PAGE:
COOKEVILLE, Tenn. (WATE) — A Tennessee Tech alum recently donated a piano worth $60,000 to the Tennessee Tech School of Music shortly after her 100th birthday TTU shared.

The School of Music has been working for years to become an All-Steinway School, with articles from the school’s website discussing the efforts reaching all the way back to 2014. After reading an article about the university’s goal, Billye Spicer, who celebrated her 100th birthday in July, donated her own Steinway grand piano.

“Of course, Steinway is the very best piano that is made,” said Spicer. “And since I had one I thought, ‘Well, I can just give it to Tech.’ It was my pleasure to give. I was very fortunate to have that piano. I had many years to enjoy it.”

Spicer began playing piano when she was 4 years old, the school shared.

“I had a good teacher,” she said. “But the only problem I had is that I can play by ear, and my teacher did not appreciate that.”

Spicer also said that her mother, grandmother, and great grandmother could all also play by ear according to the release.

The title of being an All-Steinway school is a badge of notoriety across the world, including schools in England, Korea, Scotland, Austria, the United States, and more. To be included in the manufacturer’s official list of All-Steinway schools, a school must have at least 90% of their pianos be Steinways and working toward making that 100%.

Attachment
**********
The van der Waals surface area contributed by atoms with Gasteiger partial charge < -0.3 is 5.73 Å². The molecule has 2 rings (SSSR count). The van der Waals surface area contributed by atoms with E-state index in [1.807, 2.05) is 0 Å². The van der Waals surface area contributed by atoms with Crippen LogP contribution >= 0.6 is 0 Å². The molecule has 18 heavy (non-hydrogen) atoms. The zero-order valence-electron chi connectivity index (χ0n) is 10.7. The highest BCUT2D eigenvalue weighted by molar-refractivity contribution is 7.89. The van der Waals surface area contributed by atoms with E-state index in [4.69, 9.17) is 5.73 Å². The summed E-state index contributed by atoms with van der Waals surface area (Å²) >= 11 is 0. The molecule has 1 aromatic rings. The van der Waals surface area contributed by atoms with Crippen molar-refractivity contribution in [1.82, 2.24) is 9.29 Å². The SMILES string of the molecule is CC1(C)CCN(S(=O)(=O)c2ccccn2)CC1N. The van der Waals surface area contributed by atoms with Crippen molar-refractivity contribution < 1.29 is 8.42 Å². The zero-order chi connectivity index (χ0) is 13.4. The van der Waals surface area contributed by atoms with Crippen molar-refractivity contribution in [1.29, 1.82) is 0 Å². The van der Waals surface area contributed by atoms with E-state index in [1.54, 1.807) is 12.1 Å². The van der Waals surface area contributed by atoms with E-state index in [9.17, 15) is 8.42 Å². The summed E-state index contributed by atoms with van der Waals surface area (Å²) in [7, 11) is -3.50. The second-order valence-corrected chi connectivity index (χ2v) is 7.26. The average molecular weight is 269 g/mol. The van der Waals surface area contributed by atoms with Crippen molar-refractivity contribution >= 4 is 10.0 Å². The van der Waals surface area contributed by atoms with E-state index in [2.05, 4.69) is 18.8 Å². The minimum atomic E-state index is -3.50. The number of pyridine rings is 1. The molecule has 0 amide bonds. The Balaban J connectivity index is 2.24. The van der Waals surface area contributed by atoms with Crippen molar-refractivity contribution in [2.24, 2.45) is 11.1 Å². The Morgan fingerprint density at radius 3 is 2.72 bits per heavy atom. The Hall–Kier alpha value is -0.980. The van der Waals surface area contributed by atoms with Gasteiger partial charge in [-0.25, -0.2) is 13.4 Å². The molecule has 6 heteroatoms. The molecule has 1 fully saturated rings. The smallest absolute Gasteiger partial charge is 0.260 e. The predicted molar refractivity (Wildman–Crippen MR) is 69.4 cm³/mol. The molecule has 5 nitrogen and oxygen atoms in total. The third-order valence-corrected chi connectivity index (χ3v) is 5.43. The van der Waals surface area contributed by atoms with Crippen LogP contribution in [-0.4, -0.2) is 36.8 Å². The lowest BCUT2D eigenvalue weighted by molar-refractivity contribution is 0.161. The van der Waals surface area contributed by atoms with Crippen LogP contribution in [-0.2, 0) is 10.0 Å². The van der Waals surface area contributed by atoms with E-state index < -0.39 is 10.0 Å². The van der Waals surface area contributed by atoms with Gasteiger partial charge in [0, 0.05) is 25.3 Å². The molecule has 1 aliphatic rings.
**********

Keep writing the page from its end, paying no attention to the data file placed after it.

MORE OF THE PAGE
The piano donated by Spicer is the 10th Steinway grand piano in addition to dozens of Boston upright pianos, which are also owned by Steinway, according to the school.

Spicer’s piano is now located at the School of Music’s recital hall on the second floor of the Bryan Fine Arts Building.

“The School of Music is extremely grateful for the generous donation by Ms. Spicer,” said Colin Hill, director of Tech’s School of Music. “This instrument, a Steinway Model B Grand Piano, is a world-class instrument and has been kept in pristine condition. It will be used for student, faculty and guest artist recitals for years to come. We were thrilled to learn that Ms. Spicer wanted to donate her piano to Tech, and we are glad this instrument will remain in the Tennessee Tech family.”

The piano will hopefully be around for many more generations at Tennessee Tech.

“I can’t think of a better place for my piano to go than to the school that I attended when I graduated from high school,” said Spicer.